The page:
Advance Magazine for Physical Therapists and PT Assistants
Vol. 17 •Issue 11 • Page 42
Friend or Foe? -Inflammation can have curative value for wellness
The word inflammation has become a dreaded one, especially by our patients. When thinking about inflammation, the first thoughts that usually come to mind are severe pain (dolor), heat (calor), redness (erythema) and swelling (edema).
Inflammation has become one of our patients’ “worst enemies.” The pharmaceutical industry has tried to provide a solution by convincing patients to take “anti-inflammatory” medications to attack this enemy—while in the meantime embracing inflammation as their friend that helps them make billions of dollars a year.
As physical therapists, we are sometimes trained in our academic institutions to treat inflammation as an enemy, something to rid the body of because it interferes with the healing process and is often the cause of delayed healing and/or poor quality of life.
However, what if inflammation is not always the enemy? What if inflammation really serves a vital role within the healing process?
Part of Healing
Of course, to most physical therapists, this concept should make sense. Most books on rehabilitation and therapeutics acknowledge that inflammation is the first stage of healing. This concept supports the idea that the human body was designed to heal itself and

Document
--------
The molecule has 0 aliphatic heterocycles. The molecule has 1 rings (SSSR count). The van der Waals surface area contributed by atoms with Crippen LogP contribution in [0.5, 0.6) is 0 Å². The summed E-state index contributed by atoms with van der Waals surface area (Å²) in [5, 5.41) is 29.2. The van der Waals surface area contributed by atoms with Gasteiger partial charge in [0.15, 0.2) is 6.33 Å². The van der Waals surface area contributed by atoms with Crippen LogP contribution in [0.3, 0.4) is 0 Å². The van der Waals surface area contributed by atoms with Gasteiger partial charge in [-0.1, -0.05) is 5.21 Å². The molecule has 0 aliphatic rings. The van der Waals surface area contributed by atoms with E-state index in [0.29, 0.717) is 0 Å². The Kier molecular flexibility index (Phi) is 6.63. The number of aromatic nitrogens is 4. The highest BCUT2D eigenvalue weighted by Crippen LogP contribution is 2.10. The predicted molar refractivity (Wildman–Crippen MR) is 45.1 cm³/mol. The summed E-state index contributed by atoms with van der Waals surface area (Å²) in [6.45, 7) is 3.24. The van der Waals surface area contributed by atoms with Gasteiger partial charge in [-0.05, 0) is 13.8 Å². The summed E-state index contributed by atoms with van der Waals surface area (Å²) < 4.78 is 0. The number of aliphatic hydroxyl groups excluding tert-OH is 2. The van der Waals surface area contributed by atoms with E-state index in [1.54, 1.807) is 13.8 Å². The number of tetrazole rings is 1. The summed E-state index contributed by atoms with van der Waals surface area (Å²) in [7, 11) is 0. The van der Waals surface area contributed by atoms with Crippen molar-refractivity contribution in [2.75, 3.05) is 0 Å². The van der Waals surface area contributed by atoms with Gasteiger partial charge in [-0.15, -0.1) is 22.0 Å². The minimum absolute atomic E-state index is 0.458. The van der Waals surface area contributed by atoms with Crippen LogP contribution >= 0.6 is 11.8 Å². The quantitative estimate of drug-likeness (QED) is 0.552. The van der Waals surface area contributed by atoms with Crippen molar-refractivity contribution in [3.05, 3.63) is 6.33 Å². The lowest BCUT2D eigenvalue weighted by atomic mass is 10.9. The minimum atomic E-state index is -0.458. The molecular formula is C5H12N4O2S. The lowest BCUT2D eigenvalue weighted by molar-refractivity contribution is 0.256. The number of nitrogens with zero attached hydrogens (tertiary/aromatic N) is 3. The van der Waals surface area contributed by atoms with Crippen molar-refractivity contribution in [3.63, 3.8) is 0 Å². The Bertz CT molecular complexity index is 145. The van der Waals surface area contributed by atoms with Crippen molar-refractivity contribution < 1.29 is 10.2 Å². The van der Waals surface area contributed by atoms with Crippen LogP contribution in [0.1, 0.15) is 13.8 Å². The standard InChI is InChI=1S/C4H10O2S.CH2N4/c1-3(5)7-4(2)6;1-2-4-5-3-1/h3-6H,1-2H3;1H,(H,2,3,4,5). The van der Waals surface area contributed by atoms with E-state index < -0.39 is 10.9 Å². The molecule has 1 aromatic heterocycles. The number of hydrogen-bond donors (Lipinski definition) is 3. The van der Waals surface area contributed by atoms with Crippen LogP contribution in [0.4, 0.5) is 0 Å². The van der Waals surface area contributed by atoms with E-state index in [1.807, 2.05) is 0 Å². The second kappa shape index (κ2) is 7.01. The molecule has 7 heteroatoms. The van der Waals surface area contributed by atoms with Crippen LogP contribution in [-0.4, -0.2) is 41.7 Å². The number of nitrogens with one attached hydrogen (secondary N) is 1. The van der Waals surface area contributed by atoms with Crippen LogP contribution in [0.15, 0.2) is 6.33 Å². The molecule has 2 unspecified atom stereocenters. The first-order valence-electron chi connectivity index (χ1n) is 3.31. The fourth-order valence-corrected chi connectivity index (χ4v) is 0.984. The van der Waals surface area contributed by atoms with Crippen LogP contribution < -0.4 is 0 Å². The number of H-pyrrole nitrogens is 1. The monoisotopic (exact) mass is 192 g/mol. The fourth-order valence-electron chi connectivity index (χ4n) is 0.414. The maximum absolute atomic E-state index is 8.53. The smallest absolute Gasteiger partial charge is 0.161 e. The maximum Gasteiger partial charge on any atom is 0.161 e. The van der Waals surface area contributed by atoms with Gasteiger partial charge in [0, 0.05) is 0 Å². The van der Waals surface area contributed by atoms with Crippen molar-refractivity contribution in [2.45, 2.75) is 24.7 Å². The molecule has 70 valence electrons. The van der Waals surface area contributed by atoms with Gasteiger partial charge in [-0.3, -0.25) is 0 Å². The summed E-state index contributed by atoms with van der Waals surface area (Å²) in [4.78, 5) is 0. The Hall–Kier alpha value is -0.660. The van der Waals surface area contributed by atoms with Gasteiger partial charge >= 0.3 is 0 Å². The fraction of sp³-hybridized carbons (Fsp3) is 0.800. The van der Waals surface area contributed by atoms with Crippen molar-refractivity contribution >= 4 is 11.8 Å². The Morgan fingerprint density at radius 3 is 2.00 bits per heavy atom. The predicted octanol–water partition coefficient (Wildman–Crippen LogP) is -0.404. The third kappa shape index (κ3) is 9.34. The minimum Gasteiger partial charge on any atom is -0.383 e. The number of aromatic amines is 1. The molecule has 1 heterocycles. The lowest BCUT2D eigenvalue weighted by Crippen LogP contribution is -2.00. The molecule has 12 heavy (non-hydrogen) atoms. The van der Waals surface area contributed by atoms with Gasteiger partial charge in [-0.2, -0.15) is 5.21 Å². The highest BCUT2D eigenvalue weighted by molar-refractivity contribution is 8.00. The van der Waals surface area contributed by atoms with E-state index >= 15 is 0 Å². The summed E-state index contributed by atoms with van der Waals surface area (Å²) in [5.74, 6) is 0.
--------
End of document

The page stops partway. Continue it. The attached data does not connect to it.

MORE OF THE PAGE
that the body will take all necessary actions, which are right actions, to accomplish this task.
Inflammation was not meant to be a curse, it was meant to be a blessing. This necessary action (inflammation) taken by the body is a protective and curative one, not something nature intended for us (therapists, patients, doctors, or anyone for that matter) to always interfere with. It is by inflammation that healing may be perfected—e.g., broken bones are mended, wounds are closed, and foreign and/or hurtful matter is eliminated from the body safely.
Healing is a biological process. Repair and regeneration are always occurring within the body—most of the time in a non-painful and non-injurious manner—so as not to even be aware of its existence.
However, when extraordinary processes of repair become necessary (e.g., inflammation), the repair process can become painful, intense and exhaustive. Although this may not be commonly viewed as healthful, but rather “an abnormal condition (disease),” inflammation should still be viewed as a curative process all the same.
The initial state of inflammation is usually called irritation, which then later becomes inflammation—the immediate process of healing. After inflammation usually comes a stage of suppuration, in which body tissues undergo liquefaction for the purposes of elimination. Finally, there is the granulation phase, at which point the healing process is further carried out and completed. Therefore, we may consider inflammation as a purpose to heal (a friend), not a purpose to impede healing (a foe).